Busting 3 Facebook Myths

February 25, 2013 Becky Schroeder

Social media is surrounded by many myths. Facebook, the largest social network with more than 1 billion users, is no exception. Here are a few of the biggest Facebook myths.

Myth 1: Marketing on Facebook is free.

Yes, it is free in terms of money in that you don't pay to create a profile or pay to post content. It is not free in terms of time needed to make your Facebook Page a success for your agency. To have a Facebook Page that your followers engage with and is actually driving traffic and potential leads to your website, takes time and effort.

Sometimes even posting content for your followers to see isn't always free. Last fall Facebook adjusted EdgeRank, its algorithm that determines which posts appear in your follower's news feeds, so now your updates are being seen by about 15 percent or fewer of all your followers. If you want to reach more followers, you have to pay to promote your content.

Myth 2: You own your Facebook Page.

Actually, you're just renting that space on Facebook. There are rules, terms and conditions for using Facebook Business Pages. Violating any of Facebook's rules, terms or conditions mean they can shut down your Page, and they will, just like they shut down a Page for a popular blog with almost 800,000 fans because of copyright issues.

Myth 3: Your content on your Facebook Page is yours.

You should know that if your Page gets shut down, you will lose all content like videos and pictures that you posted to your Page. Instead, you might post your content to your own website and share the links on Facebook. This will keep your content on a domain that you do own as well as help drive traffic to your website.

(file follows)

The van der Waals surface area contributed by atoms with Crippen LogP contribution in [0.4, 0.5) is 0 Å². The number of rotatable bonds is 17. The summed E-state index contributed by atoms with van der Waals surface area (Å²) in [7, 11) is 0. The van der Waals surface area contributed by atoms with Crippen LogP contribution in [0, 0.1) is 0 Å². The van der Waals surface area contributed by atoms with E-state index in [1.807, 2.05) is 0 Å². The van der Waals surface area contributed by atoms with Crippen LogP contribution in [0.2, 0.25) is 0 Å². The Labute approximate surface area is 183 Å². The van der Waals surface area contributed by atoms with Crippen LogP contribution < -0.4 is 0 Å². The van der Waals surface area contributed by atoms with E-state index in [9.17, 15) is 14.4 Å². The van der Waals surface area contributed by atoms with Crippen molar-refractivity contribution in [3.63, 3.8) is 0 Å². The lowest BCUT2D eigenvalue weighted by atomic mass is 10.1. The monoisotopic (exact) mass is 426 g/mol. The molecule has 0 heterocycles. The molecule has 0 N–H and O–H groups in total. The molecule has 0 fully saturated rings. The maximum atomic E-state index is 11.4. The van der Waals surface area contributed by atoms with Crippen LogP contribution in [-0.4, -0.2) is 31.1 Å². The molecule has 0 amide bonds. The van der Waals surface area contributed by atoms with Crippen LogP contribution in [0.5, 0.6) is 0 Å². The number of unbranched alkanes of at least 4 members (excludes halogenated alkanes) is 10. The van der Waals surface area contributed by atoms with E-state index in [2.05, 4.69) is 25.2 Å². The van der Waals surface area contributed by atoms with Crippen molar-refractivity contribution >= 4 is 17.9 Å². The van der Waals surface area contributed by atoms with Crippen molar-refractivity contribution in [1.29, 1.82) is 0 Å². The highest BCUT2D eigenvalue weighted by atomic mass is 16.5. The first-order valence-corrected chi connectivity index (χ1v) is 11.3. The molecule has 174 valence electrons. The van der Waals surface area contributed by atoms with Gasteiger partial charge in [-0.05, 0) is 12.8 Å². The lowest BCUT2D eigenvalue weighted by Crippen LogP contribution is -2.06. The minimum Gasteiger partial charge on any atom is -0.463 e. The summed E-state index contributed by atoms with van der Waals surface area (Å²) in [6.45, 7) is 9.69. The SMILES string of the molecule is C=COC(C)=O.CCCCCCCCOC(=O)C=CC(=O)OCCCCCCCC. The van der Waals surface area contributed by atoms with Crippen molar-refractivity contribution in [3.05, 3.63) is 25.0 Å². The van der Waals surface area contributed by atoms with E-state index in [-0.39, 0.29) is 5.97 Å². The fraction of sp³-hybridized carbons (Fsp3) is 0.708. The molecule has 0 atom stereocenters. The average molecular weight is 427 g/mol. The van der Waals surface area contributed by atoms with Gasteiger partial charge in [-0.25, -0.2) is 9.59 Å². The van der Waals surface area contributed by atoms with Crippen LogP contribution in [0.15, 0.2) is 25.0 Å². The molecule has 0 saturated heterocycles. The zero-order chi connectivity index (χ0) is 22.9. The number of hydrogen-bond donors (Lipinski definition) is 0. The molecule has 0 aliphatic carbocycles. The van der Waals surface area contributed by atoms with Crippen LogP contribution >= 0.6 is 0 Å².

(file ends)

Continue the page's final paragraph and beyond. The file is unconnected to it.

Don't let the truth deter you from using Facebook. It can still be a valuable tool for marketing your agency and building trust and relationships with your customers online. In fact, I highly recommend that you keep using it if you are or start if you're not.

Just don't rely solely on Facebook for your online marketing. Mix it up with email marketing, other social networks, and blogging regularly, and when Facebook makes changes, as they tend to do, your marketing won't experience a serious setback.

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About the Author

Becky Schroeder

As senior vice president of sales and marketing, Becky Schroeder oversees ITC’s sales and marketing departments. Her specialties include creating and documenting processes; establishing metrics for managing those processes; developing content strategy and generating leads; and driving the overall company sales and marketing strategy. Becky was named an Elite Woman in Insurance by Insurance Business America in 2016. She has a master’s degree in integrated marketing communication from Emerson College in Boston and a bachelor’s degree in journalism from Texas A&M University. Becky is a big Texas A&M football fan and enjoys cooking, reading and spending time with her husband and their three daughters.

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